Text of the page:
Club dramas on backburner as Farah focuses on fiery Kiwis
Proud achievement … bench player Robbie Farah will play for the Kangaroos for the first time on home soil. Photo: Steve Christo
WESTS Tigers skipper Robbie Farah insists he has no problem playing under Tim Sheens for the Kangaroos next week despite reports of player unrest when Sheens was relieved of head coaching duties of the besieged NRL club after the pre-season favourites failed to make the finals.
Farah and Benji Marshall were rumoured to be among the players Sheens had ''lost'' in the Tigers dressing room after club stalwarts Chris Heighington and Beau Ryan were cut and picked up by Cronulla.
''There's no problem,'' Farah said. ''Me and Tim have had a great working relationship for the 10 years I've played under him and it won't be any different in the Australian side. I know Tim pretty well as a coach and I know the style he likes to play, and I guess he knows the way I play too.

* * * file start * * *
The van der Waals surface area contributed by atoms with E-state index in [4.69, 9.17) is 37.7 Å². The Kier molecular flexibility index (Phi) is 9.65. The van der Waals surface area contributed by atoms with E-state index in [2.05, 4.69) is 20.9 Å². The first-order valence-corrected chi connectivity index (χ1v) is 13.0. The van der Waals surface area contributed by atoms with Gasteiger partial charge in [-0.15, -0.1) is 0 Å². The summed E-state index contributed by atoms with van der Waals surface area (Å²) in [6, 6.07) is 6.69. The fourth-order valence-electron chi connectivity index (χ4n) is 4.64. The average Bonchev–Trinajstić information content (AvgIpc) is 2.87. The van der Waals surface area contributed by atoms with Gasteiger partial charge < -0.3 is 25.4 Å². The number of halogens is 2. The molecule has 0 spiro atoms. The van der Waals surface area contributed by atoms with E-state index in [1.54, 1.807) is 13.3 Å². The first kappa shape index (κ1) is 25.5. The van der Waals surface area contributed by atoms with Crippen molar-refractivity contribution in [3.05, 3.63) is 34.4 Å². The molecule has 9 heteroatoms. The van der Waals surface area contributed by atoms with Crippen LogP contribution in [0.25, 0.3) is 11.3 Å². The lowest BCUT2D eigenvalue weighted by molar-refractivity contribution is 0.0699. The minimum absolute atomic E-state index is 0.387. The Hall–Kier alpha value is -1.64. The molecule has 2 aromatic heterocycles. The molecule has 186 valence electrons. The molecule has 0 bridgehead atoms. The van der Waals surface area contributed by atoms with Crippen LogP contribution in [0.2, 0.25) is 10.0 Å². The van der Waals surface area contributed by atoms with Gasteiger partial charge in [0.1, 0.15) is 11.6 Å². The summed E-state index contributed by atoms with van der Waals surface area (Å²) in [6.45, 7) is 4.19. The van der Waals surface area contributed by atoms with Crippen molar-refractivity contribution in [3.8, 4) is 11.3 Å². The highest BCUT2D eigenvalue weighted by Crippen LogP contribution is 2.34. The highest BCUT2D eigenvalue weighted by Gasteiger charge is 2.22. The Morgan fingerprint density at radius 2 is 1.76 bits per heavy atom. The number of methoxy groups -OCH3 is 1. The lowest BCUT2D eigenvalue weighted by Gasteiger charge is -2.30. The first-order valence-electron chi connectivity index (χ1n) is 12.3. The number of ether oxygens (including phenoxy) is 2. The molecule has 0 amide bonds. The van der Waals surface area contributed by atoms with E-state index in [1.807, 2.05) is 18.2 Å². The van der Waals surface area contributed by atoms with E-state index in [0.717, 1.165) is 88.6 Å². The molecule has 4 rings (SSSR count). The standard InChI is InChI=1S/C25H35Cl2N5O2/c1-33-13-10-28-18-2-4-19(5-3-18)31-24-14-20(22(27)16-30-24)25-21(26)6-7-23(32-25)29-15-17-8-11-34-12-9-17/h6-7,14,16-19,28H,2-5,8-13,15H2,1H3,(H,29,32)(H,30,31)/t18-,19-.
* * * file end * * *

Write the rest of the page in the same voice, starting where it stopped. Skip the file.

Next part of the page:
''I guess that makes things easier for me. I've also been in the Australian system now for the last three Four Nations tours as well, so I don't think he'll change things too much from what has worked in the past.''
The Sun-Herald understands Parramatta are extremely keen to sign Farah. ''I haven't spoken to any other club and I haven't spoken formally to the Tigers either,'' said Farah, who has a year remaining on his contract. ''I'll wait until the end of the season and worry about that then. At the moment I'm just worried about playing well for Australia, my manager will look after the other stuff.''
Farah, who was named on the Kangaroos bench, described his selection after his five-star effort for NSW in the State of Origin series as a ''proud'' achievement.
''It's the first time I have made an Australian team that's playing here so it is very special on a number of fronts, especially after the way the season ended for me at the Tigers.''
Farah said he was willing and able to slot in to the No.7 role should he be required to cover for Cooper Cronk during what's expected to be a physical contest. ''I'll be ready for anything and you have to be for that,'' he said. ''Things happen in a game of footy and you're not too sure where you'll play. I guess that's the role of the utility, you have to be ready to play anywhere.''